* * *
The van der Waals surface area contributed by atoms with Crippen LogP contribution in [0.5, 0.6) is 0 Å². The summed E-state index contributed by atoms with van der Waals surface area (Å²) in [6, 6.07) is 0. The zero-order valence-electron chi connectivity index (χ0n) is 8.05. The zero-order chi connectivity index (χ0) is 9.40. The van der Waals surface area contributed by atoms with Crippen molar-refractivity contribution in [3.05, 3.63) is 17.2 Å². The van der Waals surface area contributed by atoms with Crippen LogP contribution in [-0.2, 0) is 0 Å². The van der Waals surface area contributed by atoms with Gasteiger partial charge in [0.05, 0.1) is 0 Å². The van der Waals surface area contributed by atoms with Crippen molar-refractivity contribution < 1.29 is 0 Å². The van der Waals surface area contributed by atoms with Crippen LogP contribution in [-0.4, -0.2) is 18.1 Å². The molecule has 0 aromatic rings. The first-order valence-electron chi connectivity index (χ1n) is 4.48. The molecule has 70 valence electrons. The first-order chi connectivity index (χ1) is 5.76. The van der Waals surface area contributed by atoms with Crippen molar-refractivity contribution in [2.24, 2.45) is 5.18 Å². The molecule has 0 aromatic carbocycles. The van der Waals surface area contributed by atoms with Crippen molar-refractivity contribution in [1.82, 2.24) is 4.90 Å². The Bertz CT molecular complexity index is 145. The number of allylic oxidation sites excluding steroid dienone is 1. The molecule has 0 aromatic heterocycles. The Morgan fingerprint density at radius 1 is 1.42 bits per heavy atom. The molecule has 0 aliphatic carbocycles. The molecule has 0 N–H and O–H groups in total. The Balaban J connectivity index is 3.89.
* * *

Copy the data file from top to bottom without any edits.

The van der Waals surface area contributed by atoms with Crippen LogP contribution in [0.5, 0.6) is 0 Å². The summed E-state index contributed by atoms with van der Waals surface area (Å²) in [6, 6.07) is 0. The zero-order valence-electron chi connectivity index (χ0n) is 8.05. The zero-order chi connectivity index (χ0) is 9.40. The van der Waals surface area contributed by atoms with Crippen molar-refractivity contribution in [3.05, 3.63) is 17.2 Å². The van der Waals surface area contributed by atoms with Crippen LogP contribution in [-0.2, 0) is 0 Å². The van der Waals surface area contributed by atoms with Gasteiger partial charge in [0.05, 0.1) is 0 Å². The van der Waals surface area contributed by atoms with Crippen molar-refractivity contribution < 1.29 is 0 Å². The van der Waals surface area contributed by atoms with Crippen LogP contribution in [-0.4, -0.2) is 18.1 Å². The molecule has 0 aromatic rings. The first-order valence-electron chi connectivity index (χ1n) is 4.48. The molecule has 70 valence electrons. The first-order chi connectivity index (χ1) is 5.76. The van der Waals surface area contributed by atoms with Crippen molar-refractivity contribution in [2.24, 2.45) is 5.18 Å². The molecule has 0 aromatic carbocycles. The van der Waals surface area contributed by atoms with Crippen molar-refractivity contribution in [1.82, 2.24) is 4.90 Å². The Bertz CT molecular complexity index is 145. The number of allylic oxidation sites excluding steroid dienone is 1. The molecule has 0 aromatic heterocycles. The Morgan fingerprint density at radius 1 is 1.42 bits per heavy atom. The molecule has 0 aliphatic carbocycles. The molecule has 0 N–H and O–H groups in total. The Balaban J connectivity index is 3.89.